No longer able to pull on the power of Shimusògo, Rutejìmo ran with only his physical body. Bare feet slipped and smacked against the smooth rock. He tripped and clawed at the ground, using hands and feet to keep moving forward.
He reached the edge of the smooth rock and stumbled on rough gravel beyond. Thankful for the sharp rocks that sliced at his palms and feet, he staggered forward without looking back. As soon as he did, Mifúno would catch him.
Whimpering, he reached a ridge along the gravel and ran along it. He hated that he cried out with every step, and the ragged, wet gasps escaping his throat, but he couldn’t stop. He had to tell his clan.
Rutejìmo kept running even when the sun’s light faded. Soon, he was blindly crawling in the dark, unsure if he was heading in the right direction or racing toward a cliff. In his mind, he could imagine a thousand deaths that would take him in the night. He had seen giant snakes, men falling off cliffs, or even a sharp rock that cut an artery or sliced into a groin. A million ways to die and he was still racing in the pitch darkness.
Blood poured down his chest and soaked his thighs. The poison continued to burn his insides, but he had nothing left to throw up. He wanted to curl up and die, to find a bed, to find peace, or even a sharp rock that would end the agony in a flash. Anything other than running through the horrid darkness and praying that the spirits would guide him.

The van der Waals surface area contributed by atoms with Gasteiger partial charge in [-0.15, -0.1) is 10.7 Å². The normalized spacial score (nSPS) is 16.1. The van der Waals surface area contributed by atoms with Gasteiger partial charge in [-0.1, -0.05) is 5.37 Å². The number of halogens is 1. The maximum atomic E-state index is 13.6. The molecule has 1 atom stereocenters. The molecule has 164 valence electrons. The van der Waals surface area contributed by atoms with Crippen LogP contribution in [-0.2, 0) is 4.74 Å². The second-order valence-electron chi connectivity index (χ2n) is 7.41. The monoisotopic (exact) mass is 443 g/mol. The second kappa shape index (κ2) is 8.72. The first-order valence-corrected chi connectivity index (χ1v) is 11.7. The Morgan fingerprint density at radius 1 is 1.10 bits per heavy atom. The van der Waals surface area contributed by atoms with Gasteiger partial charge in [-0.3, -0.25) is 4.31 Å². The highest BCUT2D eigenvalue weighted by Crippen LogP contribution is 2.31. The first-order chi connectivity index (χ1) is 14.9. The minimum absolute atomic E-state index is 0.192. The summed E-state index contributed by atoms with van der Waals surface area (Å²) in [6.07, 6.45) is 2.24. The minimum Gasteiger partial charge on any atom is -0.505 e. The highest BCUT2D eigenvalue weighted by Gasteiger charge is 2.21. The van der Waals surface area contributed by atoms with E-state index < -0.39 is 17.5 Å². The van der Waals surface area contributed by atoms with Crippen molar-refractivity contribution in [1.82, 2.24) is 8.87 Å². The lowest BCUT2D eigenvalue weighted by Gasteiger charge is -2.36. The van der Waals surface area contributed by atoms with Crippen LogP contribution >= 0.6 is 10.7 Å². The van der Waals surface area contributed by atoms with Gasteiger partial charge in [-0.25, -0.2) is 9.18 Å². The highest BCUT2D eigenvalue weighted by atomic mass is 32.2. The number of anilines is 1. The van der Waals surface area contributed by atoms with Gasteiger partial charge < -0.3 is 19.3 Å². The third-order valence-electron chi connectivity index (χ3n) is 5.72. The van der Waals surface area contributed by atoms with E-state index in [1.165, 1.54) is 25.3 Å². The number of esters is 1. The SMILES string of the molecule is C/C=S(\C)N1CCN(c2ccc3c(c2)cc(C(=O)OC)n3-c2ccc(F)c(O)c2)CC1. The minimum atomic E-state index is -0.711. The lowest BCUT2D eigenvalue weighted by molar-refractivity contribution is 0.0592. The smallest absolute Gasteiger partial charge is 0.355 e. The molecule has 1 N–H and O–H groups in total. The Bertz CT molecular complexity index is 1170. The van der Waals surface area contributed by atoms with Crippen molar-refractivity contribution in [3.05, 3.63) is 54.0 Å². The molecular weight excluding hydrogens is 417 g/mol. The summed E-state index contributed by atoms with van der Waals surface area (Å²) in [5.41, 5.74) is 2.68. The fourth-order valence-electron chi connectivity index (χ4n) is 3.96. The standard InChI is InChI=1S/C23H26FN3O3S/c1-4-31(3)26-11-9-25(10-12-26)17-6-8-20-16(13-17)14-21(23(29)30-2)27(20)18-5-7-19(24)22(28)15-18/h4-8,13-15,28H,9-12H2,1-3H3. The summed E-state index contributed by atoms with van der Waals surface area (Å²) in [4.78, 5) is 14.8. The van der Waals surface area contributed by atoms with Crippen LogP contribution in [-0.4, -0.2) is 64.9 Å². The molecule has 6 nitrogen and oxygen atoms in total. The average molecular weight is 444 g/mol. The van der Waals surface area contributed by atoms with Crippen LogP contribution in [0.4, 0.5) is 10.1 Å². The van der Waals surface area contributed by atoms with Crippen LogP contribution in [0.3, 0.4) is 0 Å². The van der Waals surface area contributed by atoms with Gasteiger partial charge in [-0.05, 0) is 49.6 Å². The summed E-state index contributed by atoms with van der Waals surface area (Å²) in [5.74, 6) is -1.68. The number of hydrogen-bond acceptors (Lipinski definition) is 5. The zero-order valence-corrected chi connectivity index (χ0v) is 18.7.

A wave of nausea crashed into him, and weakness took him out at the knees. He pitched forward and slammed into rocks, his head striking something that left bright sparks floating across his vision.
“No!” he gasped and dug his hands into the ground, pulling himself forward without a clue where he was going. He sobbed and dug his cracked nails into the rock.
His legs refused to work. He sobbed as the rocks scraped against his belly and chest, cutting at his flesh. He gripped rocks further along and pulled himself harder, inching across the black desert as he tried to reach home.
And then his hand caught nothing. He pawed at the air, trying to find purchase, but nothing came to his grip. He sobbed as he clawed down, batting at the ground as he clutched to the side of the sharp edge. He had found his cliff.
“No… no, this can’t be it.”
Footsteps crunched before him. He felt a blast of hot breath against his back.
Crying out, he tried to pull back but lost his balance. With a scream, he fell forward only to land on sharp rocks. He rolled against his side until sharp rocks digging into his back stopped him. They were short, but it felt like a thousand knives digging into his skin.
Someone coughed, a man.
And then a woman’s voice spoke close to him. “You really are pathetic, aren’t you?” It was a voice that plucked memories from beneath the veil of pain and exhaustion. His first shikāfu, his obsession for ten years that almost destroyed Rutejìmo’s love for Mapábyo. It was Pabinkue Mikáryo.